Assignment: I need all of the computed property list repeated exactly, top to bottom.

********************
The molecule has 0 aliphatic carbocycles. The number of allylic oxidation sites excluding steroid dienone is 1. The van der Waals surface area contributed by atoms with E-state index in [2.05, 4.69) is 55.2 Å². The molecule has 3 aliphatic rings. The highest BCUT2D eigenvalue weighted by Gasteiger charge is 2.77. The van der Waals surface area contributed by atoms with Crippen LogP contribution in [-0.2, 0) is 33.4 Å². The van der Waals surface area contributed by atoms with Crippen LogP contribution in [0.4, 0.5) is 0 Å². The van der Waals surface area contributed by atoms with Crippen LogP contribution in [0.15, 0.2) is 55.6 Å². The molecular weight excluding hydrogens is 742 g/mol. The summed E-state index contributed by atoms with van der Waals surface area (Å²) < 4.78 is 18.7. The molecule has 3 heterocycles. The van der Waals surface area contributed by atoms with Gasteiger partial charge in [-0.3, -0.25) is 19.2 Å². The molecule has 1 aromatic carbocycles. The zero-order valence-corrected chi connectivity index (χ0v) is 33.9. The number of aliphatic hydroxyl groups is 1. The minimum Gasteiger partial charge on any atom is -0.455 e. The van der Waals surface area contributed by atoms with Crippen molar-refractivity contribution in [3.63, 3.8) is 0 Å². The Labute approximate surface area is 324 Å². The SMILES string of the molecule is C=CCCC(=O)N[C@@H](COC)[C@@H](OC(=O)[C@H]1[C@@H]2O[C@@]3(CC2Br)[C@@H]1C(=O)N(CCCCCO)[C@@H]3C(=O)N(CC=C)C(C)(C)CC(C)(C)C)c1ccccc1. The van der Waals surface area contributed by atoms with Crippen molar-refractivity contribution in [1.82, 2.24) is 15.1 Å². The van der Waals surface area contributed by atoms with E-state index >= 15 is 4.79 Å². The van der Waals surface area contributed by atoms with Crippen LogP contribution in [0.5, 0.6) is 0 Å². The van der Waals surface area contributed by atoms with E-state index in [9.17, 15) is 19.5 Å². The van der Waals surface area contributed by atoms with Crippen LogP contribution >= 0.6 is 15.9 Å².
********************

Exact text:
The molecule has 0 aliphatic carbocycles. The number of allylic oxidation sites excluding steroid dienone is 1. The van der Waals surface area contributed by atoms with E-state index in [2.05, 4.69) is 55.2 Å². The molecule has 3 aliphatic rings. The highest BCUT2D eigenvalue weighted by Gasteiger charge is 2.77. The van der Waals surface area contributed by atoms with Crippen LogP contribution in [-0.2, 0) is 33.4 Å². The van der Waals surface area contributed by atoms with Crippen LogP contribution in [0.4, 0.5) is 0 Å². The van der Waals surface area contributed by atoms with Crippen LogP contribution in [0.15, 0.2) is 55.6 Å². The molecular weight excluding hydrogens is 742 g/mol. The summed E-state index contributed by atoms with van der Waals surface area (Å²) < 4.78 is 18.7. The molecule has 3 heterocycles. The van der Waals surface area contributed by atoms with Gasteiger partial charge in [-0.3, -0.25) is 19.2 Å². The molecule has 1 aromatic carbocycles. The zero-order valence-corrected chi connectivity index (χ0v) is 33.9. The number of aliphatic hydroxyl groups is 1. The minimum Gasteiger partial charge on any atom is -0.455 e. The van der Waals surface area contributed by atoms with Crippen molar-refractivity contribution in [3.63, 3.8) is 0 Å². The Labute approximate surface area is 324 Å². The SMILES string of the molecule is C=CCCC(=O)N[C@@H](COC)[C@@H](OC(=O)[C@H]1[C@@H]2O[C@@]3(CC2Br)[C@@H]1C(=O)N(CCCCCO)[C@@H]3C(=O)N(CC=C)C(C)(C)CC(C)(C)C)c1ccccc1. The van der Waals surface area contributed by atoms with Crippen molar-refractivity contribution in [1.82, 2.24) is 15.1 Å². The van der Waals surface area contributed by atoms with E-state index >= 15 is 4.79 Å². The van der Waals surface area contributed by atoms with Crippen LogP contribution in [0.5, 0.6) is 0 Å². The van der Waals surface area contributed by atoms with E-state index in [9.17, 15) is 19.5 Å². The van der Waals surface area contributed by atoms with Crippen LogP contribution >= 0.6 is 15.9 Å².